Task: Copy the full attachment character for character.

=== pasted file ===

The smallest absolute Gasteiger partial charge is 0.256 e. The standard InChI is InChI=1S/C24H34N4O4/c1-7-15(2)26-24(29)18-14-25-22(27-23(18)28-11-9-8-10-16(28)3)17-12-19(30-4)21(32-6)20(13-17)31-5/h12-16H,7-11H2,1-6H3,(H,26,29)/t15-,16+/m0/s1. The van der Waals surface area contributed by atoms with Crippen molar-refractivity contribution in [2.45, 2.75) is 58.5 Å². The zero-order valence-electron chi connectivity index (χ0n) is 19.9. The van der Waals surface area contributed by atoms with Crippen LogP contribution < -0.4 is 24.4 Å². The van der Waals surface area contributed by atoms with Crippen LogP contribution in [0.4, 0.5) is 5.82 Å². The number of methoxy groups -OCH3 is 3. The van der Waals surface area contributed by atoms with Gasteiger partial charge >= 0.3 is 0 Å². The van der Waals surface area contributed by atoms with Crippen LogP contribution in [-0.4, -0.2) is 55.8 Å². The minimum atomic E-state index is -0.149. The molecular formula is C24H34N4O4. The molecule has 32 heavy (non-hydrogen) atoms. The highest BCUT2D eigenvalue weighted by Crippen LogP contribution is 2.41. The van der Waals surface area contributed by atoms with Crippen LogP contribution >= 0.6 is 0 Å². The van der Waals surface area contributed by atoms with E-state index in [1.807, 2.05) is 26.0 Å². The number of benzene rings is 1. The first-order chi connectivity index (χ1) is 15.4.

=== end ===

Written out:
The smallest absolute Gasteiger partial charge is 0.256 e. The standard InChI is InChI=1S/C24H34N4O4/c1-7-15(2)26-24(29)18-14-25-22(27-23(18)28-11-9-8-10-16(28)3)17-12-19(30-4)21(32-6)20(13-17)31-5/h12-16H,7-11H2,1-6H3,(H,26,29)/t15-,16+/m0/s1. The van der Waals surface area contributed by atoms with Crippen molar-refractivity contribution in [2.45, 2.75) is 58.5 Å². The zero-order valence-electron chi connectivity index (χ0n) is 19.9. The van der Waals surface area contributed by atoms with Crippen LogP contribution < -0.4 is 24.4 Å². The van der Waals surface area contributed by atoms with Crippen LogP contribution in [0.4, 0.5) is 5.82 Å². The number of methoxy groups -OCH3 is 3. The van der Waals surface area contributed by atoms with Gasteiger partial charge >= 0.3 is 0 Å². The van der Waals surface area contributed by atoms with Crippen LogP contribution in [-0.4, -0.2) is 55.8 Å². The minimum atomic E-state index is -0.149. The molecular formula is C24H34N4O4. The molecule has 32 heavy (non-hydrogen) atoms. The highest BCUT2D eigenvalue weighted by Crippen LogP contribution is 2.41. The van der Waals surface area contributed by atoms with Crippen LogP contribution >= 0.6 is 0 Å². The van der Waals surface area contributed by atoms with E-state index in [1.807, 2.05) is 26.0 Å². The number of benzene rings is 1. The first-order chi connectivity index (χ1) is 15.4.